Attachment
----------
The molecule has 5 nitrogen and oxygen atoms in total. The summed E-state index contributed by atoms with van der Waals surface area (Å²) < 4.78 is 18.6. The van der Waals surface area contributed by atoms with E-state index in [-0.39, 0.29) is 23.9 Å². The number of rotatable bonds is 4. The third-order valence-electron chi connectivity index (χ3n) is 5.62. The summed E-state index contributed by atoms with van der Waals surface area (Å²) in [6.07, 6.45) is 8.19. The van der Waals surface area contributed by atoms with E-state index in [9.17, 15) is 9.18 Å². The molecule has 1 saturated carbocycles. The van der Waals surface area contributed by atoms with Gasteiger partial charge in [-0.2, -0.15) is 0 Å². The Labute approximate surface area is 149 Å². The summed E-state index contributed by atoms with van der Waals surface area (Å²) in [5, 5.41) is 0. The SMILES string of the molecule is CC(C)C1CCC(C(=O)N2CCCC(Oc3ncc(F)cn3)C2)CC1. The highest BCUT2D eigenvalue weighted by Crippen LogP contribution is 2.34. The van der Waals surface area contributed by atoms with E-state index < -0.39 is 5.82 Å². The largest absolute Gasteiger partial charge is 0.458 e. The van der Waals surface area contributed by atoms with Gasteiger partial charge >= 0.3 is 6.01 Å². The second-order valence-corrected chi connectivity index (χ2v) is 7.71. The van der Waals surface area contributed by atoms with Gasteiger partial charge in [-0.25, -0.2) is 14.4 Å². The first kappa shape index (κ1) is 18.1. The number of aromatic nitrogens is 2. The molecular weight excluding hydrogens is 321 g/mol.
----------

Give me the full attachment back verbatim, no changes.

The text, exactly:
The molecule has 5 nitrogen and oxygen atoms in total. The summed E-state index contributed by atoms with van der Waals surface area (Å²) < 4.78 is 18.6. The van der Waals surface area contributed by atoms with E-state index in [-0.39, 0.29) is 23.9 Å². The number of rotatable bonds is 4. The third-order valence-electron chi connectivity index (χ3n) is 5.62. The summed E-state index contributed by atoms with van der Waals surface area (Å²) in [6.07, 6.45) is 8.19. The van der Waals surface area contributed by atoms with E-state index in [9.17, 15) is 9.18 Å². The molecule has 1 saturated carbocycles. The van der Waals surface area contributed by atoms with Gasteiger partial charge in [-0.2, -0.15) is 0 Å². The Labute approximate surface area is 149 Å². The summed E-state index contributed by atoms with van der Waals surface area (Å²) in [5, 5.41) is 0. The SMILES string of the molecule is CC(C)C1CCC(C(=O)N2CCCC(Oc3ncc(F)cn3)C2)CC1. The highest BCUT2D eigenvalue weighted by Crippen LogP contribution is 2.34. The van der Waals surface area contributed by atoms with E-state index < -0.39 is 5.82 Å². The largest absolute Gasteiger partial charge is 0.458 e. The van der Waals surface area contributed by atoms with Gasteiger partial charge >= 0.3 is 6.01 Å². The second-order valence-corrected chi connectivity index (χ2v) is 7.71. The van der Waals surface area contributed by atoms with Gasteiger partial charge in [-0.25, -0.2) is 14.4 Å². The first kappa shape index (κ1) is 18.1. The number of aromatic nitrogens is 2. The molecular weight excluding hydrogens is 321 g/mol.